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5 LAPD officers probed in mother's death; some urge caution

September 1, 2012 |  8:12 am

A death in police custody

As officials investigation five Los Angeles police officers in connection with a deadly altercation with a South Los Angeles mother, some are urging against a rush to judgment against the officers.

The case is getting wide media attention, though officials said there were many unanswered questions.

"This is a rush to placate the media and people's desire for a statement," Police Protective League President Tyler Izen said. "It is the chief's job not only to not ignore allegations but not prejudge allegations."

The case focuses on the death of Alesia Thomas.

On July 22, Thomas left her children, ages 3 and 12, at the LAPD's Southeast station. LAPD Cmdr. Andy Smith said Thomas dropped the children off in front of the station and told them to go inside. LAPD Cmdr. Bob Green told The Times on Thursday that Thomas told police she was a drug addict and felt she could not care for them.

Officers later went to her home. After questioning her briefly, they attempted to arrest her on suspicion of child endangerment. Police and one witness told The Times that Thomas violently resisted arrest.

According to an LAPD account, one officer took her to the ground by sweeping her legs from beneath her. Two others handcuffed Thomas' hands behind her back and attempted to lead her to a patrol car while a supervising sergeant observed, according to the department's version, officials said.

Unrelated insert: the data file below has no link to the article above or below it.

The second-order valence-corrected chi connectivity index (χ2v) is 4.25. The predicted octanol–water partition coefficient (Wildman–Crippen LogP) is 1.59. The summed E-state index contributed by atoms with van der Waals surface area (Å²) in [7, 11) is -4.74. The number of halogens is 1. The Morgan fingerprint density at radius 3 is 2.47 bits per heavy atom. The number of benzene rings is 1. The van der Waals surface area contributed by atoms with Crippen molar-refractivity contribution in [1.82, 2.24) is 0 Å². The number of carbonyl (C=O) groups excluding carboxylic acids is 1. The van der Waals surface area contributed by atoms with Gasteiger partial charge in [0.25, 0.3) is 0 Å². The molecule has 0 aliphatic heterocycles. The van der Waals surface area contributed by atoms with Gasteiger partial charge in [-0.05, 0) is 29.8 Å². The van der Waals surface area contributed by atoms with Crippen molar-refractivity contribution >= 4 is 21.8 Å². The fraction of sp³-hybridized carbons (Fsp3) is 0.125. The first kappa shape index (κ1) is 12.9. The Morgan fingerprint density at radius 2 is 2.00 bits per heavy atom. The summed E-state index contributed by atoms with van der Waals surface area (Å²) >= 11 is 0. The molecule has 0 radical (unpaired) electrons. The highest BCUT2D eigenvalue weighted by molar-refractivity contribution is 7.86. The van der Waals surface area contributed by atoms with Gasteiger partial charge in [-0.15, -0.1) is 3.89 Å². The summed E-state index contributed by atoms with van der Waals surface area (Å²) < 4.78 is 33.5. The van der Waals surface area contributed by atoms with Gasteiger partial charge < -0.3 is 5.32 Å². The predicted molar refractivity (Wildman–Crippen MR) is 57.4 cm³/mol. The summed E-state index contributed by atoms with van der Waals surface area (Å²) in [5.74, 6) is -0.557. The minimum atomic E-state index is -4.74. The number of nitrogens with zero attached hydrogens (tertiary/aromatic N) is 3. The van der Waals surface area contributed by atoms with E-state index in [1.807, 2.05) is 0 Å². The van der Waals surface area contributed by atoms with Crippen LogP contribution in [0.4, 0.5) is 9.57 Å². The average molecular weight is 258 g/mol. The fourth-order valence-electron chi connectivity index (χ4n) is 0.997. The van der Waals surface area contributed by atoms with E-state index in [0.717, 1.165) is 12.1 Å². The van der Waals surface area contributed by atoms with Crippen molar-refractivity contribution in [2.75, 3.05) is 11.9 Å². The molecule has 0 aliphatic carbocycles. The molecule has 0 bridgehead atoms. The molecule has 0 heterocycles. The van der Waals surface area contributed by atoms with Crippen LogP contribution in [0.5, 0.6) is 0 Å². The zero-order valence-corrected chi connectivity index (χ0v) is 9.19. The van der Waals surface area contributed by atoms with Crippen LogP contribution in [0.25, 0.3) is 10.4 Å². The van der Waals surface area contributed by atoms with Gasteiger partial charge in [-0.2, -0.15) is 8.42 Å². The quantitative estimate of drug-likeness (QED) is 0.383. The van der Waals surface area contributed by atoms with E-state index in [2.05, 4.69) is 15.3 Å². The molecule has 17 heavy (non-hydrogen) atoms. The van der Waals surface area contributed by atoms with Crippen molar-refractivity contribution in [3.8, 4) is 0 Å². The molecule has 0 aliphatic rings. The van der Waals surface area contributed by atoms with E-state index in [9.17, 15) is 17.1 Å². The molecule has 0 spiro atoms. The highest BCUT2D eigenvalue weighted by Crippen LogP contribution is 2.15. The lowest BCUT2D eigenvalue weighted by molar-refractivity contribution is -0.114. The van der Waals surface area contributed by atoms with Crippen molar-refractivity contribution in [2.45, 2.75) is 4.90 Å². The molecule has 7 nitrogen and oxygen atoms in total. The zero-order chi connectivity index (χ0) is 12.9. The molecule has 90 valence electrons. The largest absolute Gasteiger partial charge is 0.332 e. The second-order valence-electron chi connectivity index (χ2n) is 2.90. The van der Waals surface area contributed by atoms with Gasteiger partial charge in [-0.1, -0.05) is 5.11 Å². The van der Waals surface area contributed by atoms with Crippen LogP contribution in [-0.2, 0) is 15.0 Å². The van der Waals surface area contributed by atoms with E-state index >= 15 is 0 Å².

Two more officers were summoned as Thomas continued to struggle. A "hobble restraint device" — an adjustable strap — was tightened around Thomas' ankles to give the officers more control and she was eventually placed in the back of the patrol car, the LAPD account said.

The altercation was captured by a patrol car's video camera.

Green confirmed Thursday that one officer, while trying to get Thomas into the back of a patrol car, threatened to kick her in the genitals if she did not comply, and then followed through on the threat. The officer also used crude language about Thomas' weight while attempting to get her into the car, Green added.

After officers forced Thomas into the back seat of the police car, she is seen on the video breathing shallowly; she eventually stopped breathing and died at the scene.

The coroner's office has deferred findings on the cause of Thomas' death until toxicology tests are completed, a routine practice in such cases.

On Friday, Thomas' family demanded answers.

Her aunt, Eileen Ribera Arthur, said she was too distraught to speak in detail to a reporter Friday afternoon.

"They killed my niece!" she told a friend who drove down the street outside her home. "They stomped her .... the police killed her."

Arthur said she wasn't sure whether the family had hired an attorney, but she made reference to meetings with representatives of the Rev. Al Sharpton.

"The bottom line is, Alesia was a good person, a beautiful person," Arthur added. "I just want her back, I really do."

LAPD Chief Charlie Beck said Friday he's pleased with the way the LAPD has handled the investigations so far.

In the Thomas case, he noted that the in-car police video that captured the incident will be the key piece of evidence in the investigation.

-- Sam Allen, Richard Winton and Andrew Blankstein

Photo: Ada Moses holds a photo of granddaughter Alesia Thomas, 35, who died in police custody. Credit: Anne Cusack / Los Angeles Times